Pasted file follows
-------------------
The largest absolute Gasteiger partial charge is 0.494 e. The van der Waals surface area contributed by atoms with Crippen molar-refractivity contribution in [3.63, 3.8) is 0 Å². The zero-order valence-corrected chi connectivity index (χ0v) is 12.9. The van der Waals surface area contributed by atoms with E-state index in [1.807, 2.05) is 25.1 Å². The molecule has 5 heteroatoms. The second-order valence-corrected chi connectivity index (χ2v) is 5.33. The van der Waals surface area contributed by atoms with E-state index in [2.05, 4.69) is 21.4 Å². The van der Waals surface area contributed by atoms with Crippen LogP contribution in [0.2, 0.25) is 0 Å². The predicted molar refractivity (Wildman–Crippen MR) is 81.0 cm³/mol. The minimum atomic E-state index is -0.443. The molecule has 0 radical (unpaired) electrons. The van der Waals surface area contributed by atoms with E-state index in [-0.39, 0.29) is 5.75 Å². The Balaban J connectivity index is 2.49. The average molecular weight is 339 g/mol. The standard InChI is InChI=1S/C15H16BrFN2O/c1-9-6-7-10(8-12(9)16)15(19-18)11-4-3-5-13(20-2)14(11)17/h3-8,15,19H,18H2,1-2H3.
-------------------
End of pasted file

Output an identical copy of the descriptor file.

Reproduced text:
The largest absolute Gasteiger partial charge is 0.494 e. The van der Waals surface area contributed by atoms with Crippen molar-refractivity contribution in [3.63, 3.8) is 0 Å². The zero-order valence-corrected chi connectivity index (χ0v) is 12.9. The van der Waals surface area contributed by atoms with E-state index in [1.807, 2.05) is 25.1 Å². The molecule has 5 heteroatoms. The second-order valence-corrected chi connectivity index (χ2v) is 5.33. The van der Waals surface area contributed by atoms with E-state index in [2.05, 4.69) is 21.4 Å². The van der Waals surface area contributed by atoms with Crippen LogP contribution in [0.2, 0.25) is 0 Å². The predicted molar refractivity (Wildman–Crippen MR) is 81.0 cm³/mol. The minimum atomic E-state index is -0.443. The molecule has 0 radical (unpaired) electrons. The van der Waals surface area contributed by atoms with E-state index in [-0.39, 0.29) is 5.75 Å². The Balaban J connectivity index is 2.49. The average molecular weight is 339 g/mol. The standard InChI is InChI=1S/C15H16BrFN2O/c1-9-6-7-10(8-12(9)16)15(19-18)11-4-3-5-13(20-2)14(11)17/h3-8,15,19H,18H2,1-2H3.